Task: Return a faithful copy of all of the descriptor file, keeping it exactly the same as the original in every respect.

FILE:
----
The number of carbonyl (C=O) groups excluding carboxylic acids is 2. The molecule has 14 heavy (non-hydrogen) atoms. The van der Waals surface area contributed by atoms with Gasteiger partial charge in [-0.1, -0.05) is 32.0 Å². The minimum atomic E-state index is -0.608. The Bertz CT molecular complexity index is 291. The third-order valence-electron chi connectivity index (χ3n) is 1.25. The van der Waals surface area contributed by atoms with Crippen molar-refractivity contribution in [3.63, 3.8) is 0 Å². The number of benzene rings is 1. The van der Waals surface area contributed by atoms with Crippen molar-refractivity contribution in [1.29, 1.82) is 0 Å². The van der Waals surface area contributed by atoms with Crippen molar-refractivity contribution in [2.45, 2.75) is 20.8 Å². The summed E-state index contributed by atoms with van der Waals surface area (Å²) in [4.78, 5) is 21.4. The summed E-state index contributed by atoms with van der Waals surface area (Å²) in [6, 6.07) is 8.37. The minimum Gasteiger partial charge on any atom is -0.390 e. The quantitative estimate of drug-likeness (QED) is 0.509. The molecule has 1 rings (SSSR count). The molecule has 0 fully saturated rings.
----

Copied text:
The number of carbonyl (C=O) groups excluding carboxylic acids is 2. The molecule has 14 heavy (non-hydrogen) atoms. The van der Waals surface area contributed by atoms with Gasteiger partial charge in [-0.1, -0.05) is 32.0 Å². The minimum atomic E-state index is -0.608. The Bertz CT molecular complexity index is 291. The third-order valence-electron chi connectivity index (χ3n) is 1.25. The van der Waals surface area contributed by atoms with Crippen molar-refractivity contribution in [3.63, 3.8) is 0 Å². The number of benzene rings is 1. The van der Waals surface area contributed by atoms with Crippen molar-refractivity contribution in [1.29, 1.82) is 0 Å². The van der Waals surface area contributed by atoms with Crippen molar-refractivity contribution in [2.45, 2.75) is 20.8 Å². The summed E-state index contributed by atoms with van der Waals surface area (Å²) in [4.78, 5) is 21.4. The summed E-state index contributed by atoms with van der Waals surface area (Å²) in [6, 6.07) is 8.37. The minimum Gasteiger partial charge on any atom is -0.390 e. The quantitative estimate of drug-likeness (QED) is 0.509. The molecule has 1 rings (SSSR count). The molecule has 0 fully saturated rings.